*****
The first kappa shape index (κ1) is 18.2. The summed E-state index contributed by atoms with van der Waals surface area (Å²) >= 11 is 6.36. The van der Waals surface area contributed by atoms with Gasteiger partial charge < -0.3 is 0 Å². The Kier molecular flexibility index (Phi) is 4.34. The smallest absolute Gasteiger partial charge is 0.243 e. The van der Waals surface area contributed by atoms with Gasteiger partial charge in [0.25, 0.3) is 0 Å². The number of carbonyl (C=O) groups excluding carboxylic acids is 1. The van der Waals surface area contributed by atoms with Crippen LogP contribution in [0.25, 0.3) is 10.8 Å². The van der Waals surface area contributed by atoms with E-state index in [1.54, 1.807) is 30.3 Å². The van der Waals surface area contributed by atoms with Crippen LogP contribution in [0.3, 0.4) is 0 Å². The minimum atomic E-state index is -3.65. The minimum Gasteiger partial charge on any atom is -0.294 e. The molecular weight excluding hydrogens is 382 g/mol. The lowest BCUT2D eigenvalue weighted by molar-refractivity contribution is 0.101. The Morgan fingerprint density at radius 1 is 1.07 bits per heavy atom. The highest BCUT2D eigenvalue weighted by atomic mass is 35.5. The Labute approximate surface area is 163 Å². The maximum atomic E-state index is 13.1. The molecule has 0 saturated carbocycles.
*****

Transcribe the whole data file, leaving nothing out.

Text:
The first kappa shape index (κ1) is 18.2. The summed E-state index contributed by atoms with van der Waals surface area (Å²) >= 11 is 6.36. The van der Waals surface area contributed by atoms with Gasteiger partial charge < -0.3 is 0 Å². The Kier molecular flexibility index (Phi) is 4.34. The smallest absolute Gasteiger partial charge is 0.243 e. The van der Waals surface area contributed by atoms with Gasteiger partial charge in [0.25, 0.3) is 0 Å². The number of carbonyl (C=O) groups excluding carboxylic acids is 1. The van der Waals surface area contributed by atoms with Crippen LogP contribution in [0.25, 0.3) is 10.8 Å². The van der Waals surface area contributed by atoms with E-state index in [1.54, 1.807) is 30.3 Å². The van der Waals surface area contributed by atoms with Crippen LogP contribution in [0.3, 0.4) is 0 Å². The minimum atomic E-state index is -3.65. The minimum Gasteiger partial charge on any atom is -0.294 e. The molecular weight excluding hydrogens is 382 g/mol. The lowest BCUT2D eigenvalue weighted by molar-refractivity contribution is 0.101. The Morgan fingerprint density at radius 1 is 1.07 bits per heavy atom. The highest BCUT2D eigenvalue weighted by atomic mass is 35.5. The Labute approximate surface area is 163 Å². The maximum atomic E-state index is 13.1. The molecule has 0 saturated carbocycles.